@Paul: Yep, you could add a function--You would have to return a reference to it in the returned object--something like return { isValid: function() { ... } }. If you're looking for more resources on JavaScript and scoping/closure, JavaScript: The Definitive Guide is a great reference: amazon.com/JavaScript-Definitive-Guide-David-Flanagan/dp/… –  Andrew Whitaker Dec 21 '10 at 22:02
    
Great, thanks so much! –  Paul Dec 22 '10 at 16:10
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It is returning its result to TEST_ERROR

var TEST_ERROR = 

and it is being called immediately:

})();

This is a common javascript pattern. You create an anonymous function just for the privacy/scoping it provides, then execute it immediately rather than keeping it around.

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This code creates a class called TEST_ERROR. The function ErrorValue is the constructor of the class which defines two attributes: value and friendly. The class has two functions: toString (which returns friendly for any given instance) and valueOf (which returns the value for any given instance). Finally this class declares three class-level attributes (SUCESS, FAIL and ID_ERROR) that can be accessed without an instance of that class (kind of like C#'s static members).

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var TEST_ERROR = ( // these parenthesis evaluate the function expression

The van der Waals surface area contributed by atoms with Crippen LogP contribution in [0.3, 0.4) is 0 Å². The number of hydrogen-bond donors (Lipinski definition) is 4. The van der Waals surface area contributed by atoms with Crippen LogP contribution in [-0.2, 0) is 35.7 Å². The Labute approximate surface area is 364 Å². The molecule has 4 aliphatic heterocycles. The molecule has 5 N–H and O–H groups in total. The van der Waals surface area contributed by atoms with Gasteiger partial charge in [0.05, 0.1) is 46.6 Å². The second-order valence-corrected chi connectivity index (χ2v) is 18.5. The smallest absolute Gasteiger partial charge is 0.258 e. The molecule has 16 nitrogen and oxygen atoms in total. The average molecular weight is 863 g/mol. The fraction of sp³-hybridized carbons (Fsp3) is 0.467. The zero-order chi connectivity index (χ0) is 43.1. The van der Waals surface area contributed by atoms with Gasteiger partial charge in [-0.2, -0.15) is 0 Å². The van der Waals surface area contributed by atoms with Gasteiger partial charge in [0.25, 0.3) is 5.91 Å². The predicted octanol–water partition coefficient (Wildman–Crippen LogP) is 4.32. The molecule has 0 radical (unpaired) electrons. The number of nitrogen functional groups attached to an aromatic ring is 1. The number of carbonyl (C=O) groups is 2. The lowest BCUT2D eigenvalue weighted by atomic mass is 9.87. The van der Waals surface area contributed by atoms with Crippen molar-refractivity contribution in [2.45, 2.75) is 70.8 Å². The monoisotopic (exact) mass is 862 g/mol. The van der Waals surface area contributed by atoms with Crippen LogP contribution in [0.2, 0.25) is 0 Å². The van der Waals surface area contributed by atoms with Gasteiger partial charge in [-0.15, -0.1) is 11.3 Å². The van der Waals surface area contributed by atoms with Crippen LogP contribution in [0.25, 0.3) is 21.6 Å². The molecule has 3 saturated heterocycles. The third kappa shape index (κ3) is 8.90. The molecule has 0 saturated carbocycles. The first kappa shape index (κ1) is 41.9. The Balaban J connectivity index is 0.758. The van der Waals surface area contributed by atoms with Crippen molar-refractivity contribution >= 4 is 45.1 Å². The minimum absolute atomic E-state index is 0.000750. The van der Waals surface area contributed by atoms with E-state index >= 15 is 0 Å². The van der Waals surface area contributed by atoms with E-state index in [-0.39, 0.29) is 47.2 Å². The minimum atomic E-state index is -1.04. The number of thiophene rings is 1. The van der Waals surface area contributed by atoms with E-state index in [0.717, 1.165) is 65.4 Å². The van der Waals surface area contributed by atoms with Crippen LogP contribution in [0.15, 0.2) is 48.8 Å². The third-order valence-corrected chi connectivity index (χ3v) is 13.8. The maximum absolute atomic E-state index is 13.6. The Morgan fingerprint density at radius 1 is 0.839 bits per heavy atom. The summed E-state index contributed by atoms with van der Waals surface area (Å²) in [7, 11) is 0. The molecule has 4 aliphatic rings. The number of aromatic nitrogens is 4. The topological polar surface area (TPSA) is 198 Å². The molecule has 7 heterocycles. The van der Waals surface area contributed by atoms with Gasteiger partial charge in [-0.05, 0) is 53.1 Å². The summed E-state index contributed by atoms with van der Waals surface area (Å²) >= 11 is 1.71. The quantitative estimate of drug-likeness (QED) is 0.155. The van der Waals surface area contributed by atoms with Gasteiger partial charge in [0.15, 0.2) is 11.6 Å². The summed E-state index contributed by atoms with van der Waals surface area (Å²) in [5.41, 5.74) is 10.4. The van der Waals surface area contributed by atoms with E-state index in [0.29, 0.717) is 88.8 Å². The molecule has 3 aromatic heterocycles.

function() { // anonymous function
  function ErrorValue(value, friendly) {
    this.value = value;
    this.friendly = friendly;
  }
  ErrorValue.prototype = {
    toString: function() { return this.friendly; },
    valueOf: function() { return this.value; }
  };

  // return an object from the function
  return {
    'SUCCESS': new ErrorValue(0, 'Success'),
    'FAIL': new ErrorValue(1, 'Fail'),
    'ID_ERROR': new ErrorValue(2, 'ID error')
  };
}
) 
(); // call the evaluated function which returns the "enum" object and assign
    // that value to TEST_ERROR

So yes TEST_ERROR will have be {SUCCESS: ..., FAIL: ..., ID_ERROR: ...} and you can't mess with the values them selfs since you have not access to ErrorValue.

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Thanks for your answer. What keeps value and friendly from being referenced like in Rudie's answer? –  Paul Dec 21 '10 at 21:42
    
Scratch that, I'm tired, of course they can be referenced and changed changed. You need to use var value / var friendly inside ErrorValue and then define this.toString = ... and this.valueOf = inside there to, then the values can't be changed from the outside. –  Ivo Wetzel Dec 21 '10 at 21:48
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Yes it is essentially returning an Object with three members SUCCESS, FAIL, ID_ERROR, each one representing an ErrorValue. In javascript we can access the members through dot notation or via indexer.

ErrorValue cannot be instantiated outside of the object because it's scope is limited...

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I'm pretty (very) sure you can still change the values:

TEST_ERROR.FAIL.value = 7;